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11th NAPRECA Symposium Book of Proceedings, Antananarivo, Madagascar

Pages 110-122

Ethno-pharmacological screening of Vernonia amygdalina and Cleome gynandra traditionally used in Childbirth in Western Uganda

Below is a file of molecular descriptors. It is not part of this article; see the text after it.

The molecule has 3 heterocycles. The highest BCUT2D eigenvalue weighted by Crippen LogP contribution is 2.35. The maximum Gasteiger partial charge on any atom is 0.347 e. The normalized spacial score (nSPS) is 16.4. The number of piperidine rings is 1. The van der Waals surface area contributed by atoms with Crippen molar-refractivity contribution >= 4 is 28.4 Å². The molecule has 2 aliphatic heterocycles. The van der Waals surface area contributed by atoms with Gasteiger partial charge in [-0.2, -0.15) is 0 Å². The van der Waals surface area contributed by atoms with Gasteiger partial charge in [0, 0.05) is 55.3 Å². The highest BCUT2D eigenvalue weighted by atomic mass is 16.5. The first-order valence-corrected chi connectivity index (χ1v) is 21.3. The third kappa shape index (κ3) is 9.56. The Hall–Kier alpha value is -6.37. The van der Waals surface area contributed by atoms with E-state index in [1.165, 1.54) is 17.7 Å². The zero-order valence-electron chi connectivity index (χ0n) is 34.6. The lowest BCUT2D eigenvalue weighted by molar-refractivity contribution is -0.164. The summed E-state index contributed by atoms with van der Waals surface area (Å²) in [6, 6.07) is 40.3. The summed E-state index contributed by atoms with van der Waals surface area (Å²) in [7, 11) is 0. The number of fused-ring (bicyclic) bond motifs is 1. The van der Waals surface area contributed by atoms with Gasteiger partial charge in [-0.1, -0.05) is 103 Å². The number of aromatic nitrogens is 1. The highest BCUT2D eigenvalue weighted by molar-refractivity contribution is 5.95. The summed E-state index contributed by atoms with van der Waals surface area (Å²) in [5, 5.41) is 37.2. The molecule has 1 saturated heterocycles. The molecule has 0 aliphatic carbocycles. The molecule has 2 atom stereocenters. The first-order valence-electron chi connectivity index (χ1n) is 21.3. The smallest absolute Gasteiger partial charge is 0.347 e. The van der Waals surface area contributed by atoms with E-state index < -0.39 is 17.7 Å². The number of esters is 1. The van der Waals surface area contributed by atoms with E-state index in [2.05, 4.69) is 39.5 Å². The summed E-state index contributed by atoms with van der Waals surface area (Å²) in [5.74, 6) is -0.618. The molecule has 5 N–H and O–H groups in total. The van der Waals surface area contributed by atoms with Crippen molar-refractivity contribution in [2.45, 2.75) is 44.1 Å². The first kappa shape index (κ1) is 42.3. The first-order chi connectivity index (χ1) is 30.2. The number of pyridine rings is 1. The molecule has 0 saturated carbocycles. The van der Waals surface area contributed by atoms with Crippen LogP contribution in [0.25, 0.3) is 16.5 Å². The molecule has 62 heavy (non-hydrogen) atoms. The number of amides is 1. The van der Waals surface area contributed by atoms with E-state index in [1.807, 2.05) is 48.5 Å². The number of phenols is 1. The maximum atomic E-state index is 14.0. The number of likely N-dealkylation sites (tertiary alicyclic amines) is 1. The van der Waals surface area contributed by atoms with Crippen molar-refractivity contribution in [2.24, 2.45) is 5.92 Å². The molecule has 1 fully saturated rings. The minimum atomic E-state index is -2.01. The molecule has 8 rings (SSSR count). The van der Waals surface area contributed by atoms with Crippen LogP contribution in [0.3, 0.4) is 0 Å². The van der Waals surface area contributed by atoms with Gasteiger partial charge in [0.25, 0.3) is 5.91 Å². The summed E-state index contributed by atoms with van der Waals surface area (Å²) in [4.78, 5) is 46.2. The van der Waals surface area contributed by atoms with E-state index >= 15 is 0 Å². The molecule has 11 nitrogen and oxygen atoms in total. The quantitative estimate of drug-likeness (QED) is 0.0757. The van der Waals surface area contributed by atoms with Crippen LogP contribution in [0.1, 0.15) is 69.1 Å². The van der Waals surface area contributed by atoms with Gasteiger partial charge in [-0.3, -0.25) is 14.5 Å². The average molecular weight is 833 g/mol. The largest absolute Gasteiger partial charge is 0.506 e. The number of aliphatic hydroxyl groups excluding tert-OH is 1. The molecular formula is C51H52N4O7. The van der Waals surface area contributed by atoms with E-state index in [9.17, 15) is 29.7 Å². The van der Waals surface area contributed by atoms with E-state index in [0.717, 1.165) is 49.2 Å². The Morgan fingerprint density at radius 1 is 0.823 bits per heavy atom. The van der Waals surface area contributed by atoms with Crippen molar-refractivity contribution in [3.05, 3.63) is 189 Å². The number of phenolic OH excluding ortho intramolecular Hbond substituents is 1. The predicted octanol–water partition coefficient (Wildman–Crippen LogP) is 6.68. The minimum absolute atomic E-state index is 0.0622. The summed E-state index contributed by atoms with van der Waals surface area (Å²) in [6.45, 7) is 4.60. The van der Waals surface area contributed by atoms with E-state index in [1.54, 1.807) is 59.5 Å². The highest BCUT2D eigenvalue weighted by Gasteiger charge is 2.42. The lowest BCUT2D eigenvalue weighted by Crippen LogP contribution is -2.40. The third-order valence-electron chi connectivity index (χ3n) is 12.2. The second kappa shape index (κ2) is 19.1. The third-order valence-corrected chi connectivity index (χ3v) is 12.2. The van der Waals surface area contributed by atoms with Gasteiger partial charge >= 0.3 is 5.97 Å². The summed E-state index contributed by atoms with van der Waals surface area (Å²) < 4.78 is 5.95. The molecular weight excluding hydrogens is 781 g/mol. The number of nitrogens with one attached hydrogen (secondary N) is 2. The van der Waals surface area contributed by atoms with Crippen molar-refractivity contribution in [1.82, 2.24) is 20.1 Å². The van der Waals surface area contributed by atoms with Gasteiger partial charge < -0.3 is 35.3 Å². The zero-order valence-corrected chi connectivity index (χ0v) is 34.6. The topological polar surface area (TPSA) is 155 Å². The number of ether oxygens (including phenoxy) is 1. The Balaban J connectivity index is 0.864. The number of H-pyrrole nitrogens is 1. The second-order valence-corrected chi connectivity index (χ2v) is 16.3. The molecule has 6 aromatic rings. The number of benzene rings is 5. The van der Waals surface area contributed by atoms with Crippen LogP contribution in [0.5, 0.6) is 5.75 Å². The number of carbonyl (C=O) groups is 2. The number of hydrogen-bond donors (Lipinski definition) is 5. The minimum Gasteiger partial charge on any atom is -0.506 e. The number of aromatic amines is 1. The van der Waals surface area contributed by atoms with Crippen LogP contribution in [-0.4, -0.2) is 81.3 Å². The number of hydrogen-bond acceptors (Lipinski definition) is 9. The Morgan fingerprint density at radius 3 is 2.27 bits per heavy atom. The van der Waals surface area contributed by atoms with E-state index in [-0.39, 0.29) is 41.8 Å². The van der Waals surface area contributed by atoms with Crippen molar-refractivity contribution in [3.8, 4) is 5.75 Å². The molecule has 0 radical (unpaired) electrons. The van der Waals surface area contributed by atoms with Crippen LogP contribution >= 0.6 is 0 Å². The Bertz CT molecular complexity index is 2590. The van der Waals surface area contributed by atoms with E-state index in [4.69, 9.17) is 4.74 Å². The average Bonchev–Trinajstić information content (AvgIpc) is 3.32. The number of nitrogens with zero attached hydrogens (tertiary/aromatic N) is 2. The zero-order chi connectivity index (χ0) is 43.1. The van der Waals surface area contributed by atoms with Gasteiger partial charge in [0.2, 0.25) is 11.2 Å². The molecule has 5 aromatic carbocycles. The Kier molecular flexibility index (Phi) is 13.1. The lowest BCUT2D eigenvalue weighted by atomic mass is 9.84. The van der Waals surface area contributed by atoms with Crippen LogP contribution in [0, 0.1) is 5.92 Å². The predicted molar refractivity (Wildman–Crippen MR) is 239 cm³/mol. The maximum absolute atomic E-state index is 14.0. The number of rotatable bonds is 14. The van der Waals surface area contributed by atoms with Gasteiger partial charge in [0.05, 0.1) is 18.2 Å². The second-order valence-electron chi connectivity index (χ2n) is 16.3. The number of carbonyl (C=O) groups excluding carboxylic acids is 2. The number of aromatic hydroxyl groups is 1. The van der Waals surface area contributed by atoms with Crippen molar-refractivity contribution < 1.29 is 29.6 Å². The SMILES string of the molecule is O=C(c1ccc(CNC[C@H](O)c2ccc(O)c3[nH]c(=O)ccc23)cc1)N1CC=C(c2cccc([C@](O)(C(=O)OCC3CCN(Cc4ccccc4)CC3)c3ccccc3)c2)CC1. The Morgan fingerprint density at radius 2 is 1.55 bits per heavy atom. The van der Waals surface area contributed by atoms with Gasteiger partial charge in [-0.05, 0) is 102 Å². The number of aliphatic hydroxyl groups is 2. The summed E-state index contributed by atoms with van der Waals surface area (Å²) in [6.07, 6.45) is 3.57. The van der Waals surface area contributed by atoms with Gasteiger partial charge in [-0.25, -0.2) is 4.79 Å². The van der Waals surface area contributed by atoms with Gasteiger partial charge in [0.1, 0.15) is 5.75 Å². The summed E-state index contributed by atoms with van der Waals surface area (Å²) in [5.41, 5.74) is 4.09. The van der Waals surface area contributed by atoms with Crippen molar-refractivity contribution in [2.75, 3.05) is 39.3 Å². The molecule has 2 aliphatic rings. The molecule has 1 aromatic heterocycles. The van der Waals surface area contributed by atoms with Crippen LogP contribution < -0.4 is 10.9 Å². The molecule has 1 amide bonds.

Maud Kamatenesi-Mugisha1*, Hannington Oryem-Origa1, Olwa-Odyek2 & Dominic W. Makawiti3 Department of Botany, Makerere University, P.O Box 7062, Kampala, Uganda. Tel. 25641-540765; Fax. 256-41-530134 2 Department of Pharmacy, Medical School, Makerere University, P.O Box 7062, Kampala, Uganda 3 Department of Biochemistry, College of Health Sciences, University of Nairobi, P.O Box 30197, Nairobi, Kenya *Corresponding author: Tel: 256-77-438905; e-mail: [email protected], Abstract Over 80% of pregnant women in Western Uganda deliver at home with the assistance of mainly traditional birth attendants who use herbal remedies to complete the processes of child bearing in the rural communities. In Uganda, complications resulting from reproductive health related conditions such as maternal mortality and morbidity (20.4%) account for number one problem among the disease burden followed by malaria (15.4%). The national maternal mortality average is 506/100,000 and that has remained stable for over the last ten years. Despite the wide usage of herbal remedies in childbirth, this indigenous knowledge is not well documented and the claims not properly validated through scientific scrutiny under conditions mimicking the indigenous methods of use. This paper will discuss the crude aqueous herbal extracts of Vernonia amygdalina Del. and Cleome gynandra L. that were screened for their bioactivities on the motility of the rat uterus and rabbit jejunum. The ethnopharmacological screening results showed that the aqueous herbal extracts of V. amygdalina and C. gynandra increased rat uterine motility. In addition, aqueous extracts from V. amygdalina caused rabbit jejunum contraction. The aqueous plant extracts of V. amygdalina and C. gynandra that increased the rat uterine contraction may be oxytocic. Since the usage of herbal medicines offers a holistic approach that is lacking in western medicine, integration and safety aspects of herbal medicine development is a concern to the developing countries and globally. Key words: medicinal plants, oxytocics, childbirth, western Uganda 1. Introduction In Uganda, complications resulting from reproductive health related conditions such as maternal mortality and morbidity account for number one problem among the disease burden (NHP, 1999, HSSP, 2000). The perinatal and maternal related conditions (20.4%) being the first, followed by malaria (15.4%), acute lower respiratory infections (10.5%), AIDS (9.1%) and diarrhoea (8.4%) and these together account for over 60% of the total burden. The national maternal mortality average is 506/100,000 (HSSP, 2000) and that has remained stable for the last ten years and infant mortality is 89.4/1,000 (CIA, 2002), excluding home deaths that are not recorded. The Ugandan population having access to basic health services within 5 kilometre walking distance is 49% because most health centres are confined in urban areas. More than 60% of mothers in Uganda are not attended to by trained health personnel during child-birth. In Uganda, there are at least 290 people for one traditional medical practitioner, compared to one western trained medical practitioner for every 10,000 people in urban areas and 50,000 people